City of Canton v. Harris, 489 U.S. 378, 391 (1989). As such, Molina’s assertion that the Canine
Policy’s omission of a restriction addressing the exact facts of this case is insufficient to raise an
issue of fact on the adequacy of Collin County’s training of its officers.
Additionally, the facts of this case stand in marked contrast to Fifth Circuit and United
States Supreme Court precedent involving instances of inadequate training. See City of Canton v.
Harris, 489 U.S. at 390; Brown v. Bryan County, 219 F.3d 450, 457 (5th Cir. 2000). In City of
Canton, “the officer had received rudimentary first-aid training, but allegedly not enough to
recognize a detainee’s serious illness.” Pineda, 291 F.3d at 333. Further, in Bryan County, the
deputy responsible for plaintiff’s injury received no training in proper pursuit and arrest
Here, Molina failed to provide evidence that Collin County’s officer training
illustrated the blatant deficiencies as described in City of Canton and Bryan County. As such, the
Court finds Molina’s claim that Collin County failed to properly train its officers fails as a matter
ii. Alleged Inadequate Supervision
Molina additionally claims that Collin County failed to adequately supervise its officers.
Specifically, Molina points to other incidents where Elo, while under the supervision of Deputy
Langwell, apprehended and bit other suspects as examples of Collin County’s failure to supervise
its officers. Further, Molina asserts that Collin County failed to supervise its officers because the
department “allows the handler to go into other police department jurisdictions without supervision
or any pre[-]approval to conduct canine searches,” and fails to “conduct post bite interviews.”
(Dkt. #38, Exhibit 4 at p. 31).
In order for Collin County “to be liable for failure to supervise, it at least must have been
obvious that ‘the highly predictable consequence’ of not supervising its officers was that they
‘would apply force in such a way that the Fourth Amendment rights of [citizens] were at risk.’”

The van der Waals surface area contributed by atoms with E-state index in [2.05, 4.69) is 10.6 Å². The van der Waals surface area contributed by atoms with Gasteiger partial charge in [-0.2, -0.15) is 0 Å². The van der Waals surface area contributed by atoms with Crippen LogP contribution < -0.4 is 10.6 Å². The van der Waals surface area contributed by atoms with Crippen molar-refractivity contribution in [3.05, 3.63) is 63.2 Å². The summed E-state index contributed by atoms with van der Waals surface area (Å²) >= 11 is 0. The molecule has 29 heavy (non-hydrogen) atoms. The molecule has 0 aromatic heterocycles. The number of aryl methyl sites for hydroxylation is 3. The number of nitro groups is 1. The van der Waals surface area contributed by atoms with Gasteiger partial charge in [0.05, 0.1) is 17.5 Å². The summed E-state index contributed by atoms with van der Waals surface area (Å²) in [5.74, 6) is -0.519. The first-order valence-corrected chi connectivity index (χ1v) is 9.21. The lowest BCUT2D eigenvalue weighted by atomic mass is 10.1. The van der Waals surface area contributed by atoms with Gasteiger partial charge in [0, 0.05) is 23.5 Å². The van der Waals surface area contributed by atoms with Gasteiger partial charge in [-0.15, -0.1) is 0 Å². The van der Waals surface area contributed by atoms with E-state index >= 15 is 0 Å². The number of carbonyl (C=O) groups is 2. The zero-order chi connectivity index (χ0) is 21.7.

Peterson, 588 F.3d at 850 (alterations in original) (citations omitted).
The Court finds Molina’s claims troubling for several reasons. First, although it is
uncontroverted that Elo, on other incidents, bit other suspects, Molina fails to provide any evidence
that such situations involved excessive force or unlawful actions. Second, while Molina claims no
pre-approval is required to conduct canine searches, this is incorrect. Sections 260.100(d)–(e) of
the Canine Policy list procedures for when a canine is requested by Collin County Sheriff’s Office
Officers and by Non Collin County Sheriff’s Office Officers (Dkt. #31, Exhibit 5 at p. 3–4).
Finally, Section 260.100(f) provides that “[a]nytime the canine unit is called out, a written report
will be submitted to the Captain within two [ ](2) working days.” (Dkt. #31, Exhibit 5 at p. 4).
Not only does this provision contradict Molina’s argument that such procedures do not exist, but
Deputy Langwell complied with this procedure when he filed a Use of Force Report (Dkt. #38,
As such, the Court finds Molina failed to provide evidentiary support of inadequate
supervision. See Peterson, 588 F.3d at 850. Accordingly, the Court finds Molina’s claim that
Collin County failed to adequately supervise its officers fails as a matter of law.
iii. Official Policy
Indirectly, Molina makes the argument that past incidents involving Deputy Langwell and
Elo exhibit a pattern of excessive force. As such, the Court addresses whether such incidents
illustrate that Collin County “maintained an official policy that was permissive of excessive force.”
As explained earlier, Molina must provide evidence to support that an official policy of
Collin County constituted the moving force behind the alleged excessive force that violated his
Fourth Amendment rights. James, 577 F.3d at 617. Molina points to three incidents where Elo,
while under the supervision of Deputy Langwell, bit several suspects.2 (Dkt. #38, Exhibit 6 at pp.
28–29). As such, the Court must determine whether these incidents “are sufficient to establish a
pattern of excessive force that can be said to represent official policy.” Peterson, 588 F.3d at 850.
“A pattern is tantamount official policy when it is so common and well-settled as to
constitute a custom that fairly represents municipal policy.” Id. at 851 (citations omitted). “Where
prior incidents are used to prove a pattern, they ‘must have occurred for so long or so frequently
that the course of conduct warrants the attribution to the governing body of knowledge that the
objectionable conduct is the expected, accepted practice of city employees.’” Id. (citing Webster
v. City of Houston, 735 F.2d 838, 842 (5th Cir. 1984) (en banc)). “It is thus clear that a plaintiff